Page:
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Monday, May 25, 2015

Money Method: Roth IRA for Beginners

(Photo created by TCsViews)

So you finally got that job with healthcare benefits and a 401(k) retirement savings plan.  The only thing about that 401(k) is that your company does not contribute a single dollar to your retirement. 

After the economy took a severe turn for the worse in the early 2000s, several corporations put a freeze on their 401(k) match and some have yet to reinstate their contributions. Most companies are waiting for their bottom lines to show signs of improvement before they even consider offering any type of 401(k) match.

But why do you have to wait to save for retirement? Why not find an alternative or a backup plan to add to your retirement nest egg? How about making your own contribution to a Roth IRA? The following are six things to know to help you get started.  

1. What's a Roth IRA?

A Roth IRA is an individual retirement account that offers a tax break later on down the line when you are ready to retire. Unlike a traditional IRA, contributions are not tax deductible. However, you can tap your qualified distributions tax-free and penalty free at any time.  Similar to other retirement plan accounts, non-qualified distributions from a Roth IRA may be subject to a penalty upon withdrawal. 

In terms of eligibility, if you are within Roth IRA income eligibility limits (meaning if you make too much money you are not eligible), you can contribute to a Roth IRA at any age as long as you have earned income from a job.

2. Is a Roth IRA Right For Me?

As with all things in the world of personal finance, each person has their own set of unique circumstances.

According to, Roth IRAs make the most sense if you expect your tax rate to be higher during retirement than your current rate.  That makes a Roth IRA an ideal savings vehicle for young, lower-income workers who won’t miss the upfront tax deduction and who will benefit from decades of tax-free, compounded growth.  Roth IRAs also appeal to anyone who wants to minimize their tax bite in retirement as well as older, wealthier taxpayers who want to leave assets to their heirs tax-free.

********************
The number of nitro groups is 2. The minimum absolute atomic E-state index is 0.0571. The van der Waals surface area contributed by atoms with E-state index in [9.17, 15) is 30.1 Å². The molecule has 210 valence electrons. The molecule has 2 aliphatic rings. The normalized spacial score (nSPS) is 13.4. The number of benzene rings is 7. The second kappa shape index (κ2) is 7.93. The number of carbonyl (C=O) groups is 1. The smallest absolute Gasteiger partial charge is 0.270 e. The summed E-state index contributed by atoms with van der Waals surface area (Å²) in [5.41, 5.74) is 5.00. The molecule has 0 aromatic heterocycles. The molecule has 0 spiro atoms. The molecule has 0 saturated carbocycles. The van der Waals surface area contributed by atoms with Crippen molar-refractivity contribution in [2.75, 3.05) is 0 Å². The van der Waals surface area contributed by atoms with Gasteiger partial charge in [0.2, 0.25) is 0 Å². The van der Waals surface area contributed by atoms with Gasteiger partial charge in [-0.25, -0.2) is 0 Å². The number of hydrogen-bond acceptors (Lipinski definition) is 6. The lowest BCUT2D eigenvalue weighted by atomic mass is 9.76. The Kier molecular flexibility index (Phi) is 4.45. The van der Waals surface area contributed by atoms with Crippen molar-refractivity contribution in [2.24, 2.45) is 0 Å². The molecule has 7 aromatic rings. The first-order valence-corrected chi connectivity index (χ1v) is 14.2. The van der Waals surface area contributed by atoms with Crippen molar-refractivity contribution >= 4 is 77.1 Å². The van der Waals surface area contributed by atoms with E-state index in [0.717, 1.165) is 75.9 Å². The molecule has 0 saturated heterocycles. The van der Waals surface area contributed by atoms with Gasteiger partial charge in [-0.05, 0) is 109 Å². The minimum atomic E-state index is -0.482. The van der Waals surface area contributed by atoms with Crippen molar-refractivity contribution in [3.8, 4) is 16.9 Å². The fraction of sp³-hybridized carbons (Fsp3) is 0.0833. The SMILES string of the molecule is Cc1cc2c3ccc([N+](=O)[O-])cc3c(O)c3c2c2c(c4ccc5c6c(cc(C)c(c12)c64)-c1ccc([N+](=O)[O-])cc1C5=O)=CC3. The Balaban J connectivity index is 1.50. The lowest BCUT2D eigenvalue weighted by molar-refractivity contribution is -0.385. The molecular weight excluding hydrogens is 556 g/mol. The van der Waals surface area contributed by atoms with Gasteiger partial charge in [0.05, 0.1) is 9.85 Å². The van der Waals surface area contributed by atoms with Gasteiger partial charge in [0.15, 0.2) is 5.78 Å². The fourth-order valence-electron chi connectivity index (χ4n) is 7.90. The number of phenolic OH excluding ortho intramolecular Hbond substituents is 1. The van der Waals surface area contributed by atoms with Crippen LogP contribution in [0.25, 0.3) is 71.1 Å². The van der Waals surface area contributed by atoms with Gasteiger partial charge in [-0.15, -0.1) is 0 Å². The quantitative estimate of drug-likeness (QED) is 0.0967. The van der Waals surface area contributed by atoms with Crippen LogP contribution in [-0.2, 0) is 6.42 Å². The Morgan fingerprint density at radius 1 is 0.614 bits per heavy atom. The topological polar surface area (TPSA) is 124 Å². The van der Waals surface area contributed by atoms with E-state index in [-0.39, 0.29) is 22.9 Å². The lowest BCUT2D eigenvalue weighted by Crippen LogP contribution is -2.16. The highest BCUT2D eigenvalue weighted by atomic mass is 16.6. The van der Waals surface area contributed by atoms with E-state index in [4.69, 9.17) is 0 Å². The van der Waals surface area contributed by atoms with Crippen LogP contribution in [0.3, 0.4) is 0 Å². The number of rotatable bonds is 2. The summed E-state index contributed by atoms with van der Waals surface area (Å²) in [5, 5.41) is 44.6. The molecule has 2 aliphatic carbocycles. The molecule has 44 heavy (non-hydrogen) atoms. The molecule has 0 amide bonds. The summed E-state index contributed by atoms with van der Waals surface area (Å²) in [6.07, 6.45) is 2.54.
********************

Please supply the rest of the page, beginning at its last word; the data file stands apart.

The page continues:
3. Where to get a Roth IRA account?

The best place to start your search for a Roth IRA account is where you conduct your personal banking. Most commercial banks, credit unions, and brokerage firms offer Roth IRA accounts. However, some personal finance experts believe it is best to have your Roth IRA account at a different bank from where you house your checking and savings accounts. Why? Because it’s less tempting to tap into your retirement for frivolous spending.

You’ll be surprised to know that life insurance companies also offers Roth IRAs, as well as mutual fund and stock brokerage firms. 

4. Do Your Research

It’s important that you do your due diligence before selecting a financial institution where you’ll have your Roth IRA account. Here are a few questions you'll want to have answered: 

  • You want to know if there will be a monthly or annual charge for administrative fees and how much the bank will charge you.
  • Find out what the minimum amount is to open a Roth IRA account.
  • Be sure to ask how accessible your money will be if you need to make withdrawals and if there are any penalties if you take out money from your account.

5. Know Your Limits

The Internal Revenue Service states that your total contribution to your Roth IRA for 2015 cannot be more than $5,000.  If you’re 50 or older, your contribution limit is $6,500. 

6. Select Your Beneficiaries

When you start the process to open a Roth IRA, your banker may ask you if you have a beneficiary. If you do, make sure you have the names, birth dates and the social security numbers available on hand of who you plan on leaving your Roth IRA to in the event of your death. 

These six tips should get you well on your way to opening up your Roth IRA.

A version of this article appeared on and was written by Tamika Cody... yep that's me.

Do you have a Roth IRA? What's your experience with opening retirement account? Share your comments below or e-mail them to

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